Masterclass Monday: Ursula K. Le Guin Reminds Us To Throw Out The Rulebook
I first began reading Ursula K. Le Guin with The Lathe of Heaven, and from there I moved on to the Earthsea series, devouring book after book of fantastical worlds and incredible civilizations and compelling characters. She was a master at world-building, society-building and relationship-building.
And like any good Sci-Fi writer, she’ll tell you to hell with the rules, write the story that’s in your head. Use exposition if you need to. Write about fantastical stuff outside the realm of personal knowledge if it makes a good story.
I found a great compilation of some of her best quotes on the subject of writing, and this one is one of my personal favorites:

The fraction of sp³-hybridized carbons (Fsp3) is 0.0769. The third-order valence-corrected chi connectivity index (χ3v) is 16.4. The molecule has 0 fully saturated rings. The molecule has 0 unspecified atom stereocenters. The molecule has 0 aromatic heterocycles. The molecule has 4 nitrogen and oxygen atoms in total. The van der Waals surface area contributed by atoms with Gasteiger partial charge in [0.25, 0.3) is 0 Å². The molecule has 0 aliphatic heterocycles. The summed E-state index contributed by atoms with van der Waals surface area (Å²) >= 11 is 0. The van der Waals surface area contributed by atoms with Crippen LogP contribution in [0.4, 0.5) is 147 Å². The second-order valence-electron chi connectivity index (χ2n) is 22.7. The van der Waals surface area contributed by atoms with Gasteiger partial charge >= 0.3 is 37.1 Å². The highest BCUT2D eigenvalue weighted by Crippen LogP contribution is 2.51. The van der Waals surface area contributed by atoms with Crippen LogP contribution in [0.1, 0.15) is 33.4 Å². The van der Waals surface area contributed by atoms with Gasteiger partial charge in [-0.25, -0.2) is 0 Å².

“But when people say, ‘Did you always want to be a writer?’, I have to say no! I always was a writer. I didn’t want to be a writer and lead the writer’s life and be glamorous and go to New York. I just wanted to do my job writing, and to do it really well.”
Just because she wants you to be free and creative with your plot doesn’t mean she wants you to throw out all the rules. Some things are just common sense, like punctuation, judicious use of adverbs and adjectives, and the necessity of beta readers.
Like Ursula, I have never not been writing. I can only hope to be as good at it and devoted to it as she was.
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